Is furnished the carrier within the agreed upon 75 days of delivery. Which were shipped under Government Bill of Lading DP-189. Where it was delivered on October 4. Was filled out by the carrier's agent and Sergeant Wesley listing damages. Additional damage to the household goods was found and listed on the DD Form 1840R. The completed form was provided to the Myrtle Beach Air Force Base claims office. Sherwood was sent DD Form 1843. Including those items for which an exception was taken at delivery. No inspection of the damage is indicated in the record. DISCUSSION The carrier admits liability for those items listed on DD Form 1840 which were excepted to at time of delivery. Contends that DD Forms 1843 and 1844 did not afford it adequate notice as to those items which were not excepted to at the time of delivery.
B-227708, Jan 29, 1988, 67 Comp.Gen. 211
PROCUREMENT - Payment/Discharge - Shipment - Carrier Liability - Burden of Proof DIGEST: Claim for damage to household goods not noted at time of delivery can be substantiated by subsequent timely notification to the carrier of additional damage. While the memorandum of understanding between the household goods moving industry and the military services prescribes a standardized method for reporting and processing claims, the failure of the installation claims office to send the carrier a specified form listing additional damage does not relieve the carrier of liability when the demand on the carrier and supporting documentation, which in substance fully notified the carrier of the damage, is furnished the carrier within the agreed upon 75 days of delivery.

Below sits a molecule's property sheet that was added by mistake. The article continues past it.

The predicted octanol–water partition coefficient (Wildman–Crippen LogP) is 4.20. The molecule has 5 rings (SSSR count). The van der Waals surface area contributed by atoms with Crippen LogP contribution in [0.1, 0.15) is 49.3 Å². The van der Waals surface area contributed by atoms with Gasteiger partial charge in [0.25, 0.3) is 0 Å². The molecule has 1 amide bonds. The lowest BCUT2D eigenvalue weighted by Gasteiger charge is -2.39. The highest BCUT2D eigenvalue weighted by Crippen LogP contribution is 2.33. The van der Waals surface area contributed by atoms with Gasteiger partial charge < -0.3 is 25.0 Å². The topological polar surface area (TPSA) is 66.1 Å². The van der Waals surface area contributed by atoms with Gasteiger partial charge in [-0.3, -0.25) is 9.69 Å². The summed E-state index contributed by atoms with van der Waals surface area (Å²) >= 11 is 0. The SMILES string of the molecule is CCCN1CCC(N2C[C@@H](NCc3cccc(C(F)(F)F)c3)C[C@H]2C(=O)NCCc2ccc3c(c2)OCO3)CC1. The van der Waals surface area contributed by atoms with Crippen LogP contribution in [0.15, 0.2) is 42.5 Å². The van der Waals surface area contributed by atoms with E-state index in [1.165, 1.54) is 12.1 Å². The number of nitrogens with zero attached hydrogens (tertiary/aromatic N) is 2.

Sherwood Van Lines - Loss and Damage to Household Goods - Notice of Damage:
This decision concerns a household goods loss and damage case against Sherwood Van Lines (Sherwood) in the amount of $321.99. Sherwood has denied liability for all damages except $21. The Air Force requested setoff of the entire amount, and Sherwood seeks a refund of $300.99. The liability for damages arises from the shipment of household goods belonging to Master Sergeant Allen Wesley, USAF, which were shipped under Government Bill of Lading DP-189,600, dated June 7, 1985. For the reasons stated hereafter, we deny Sherwood's claim for refund.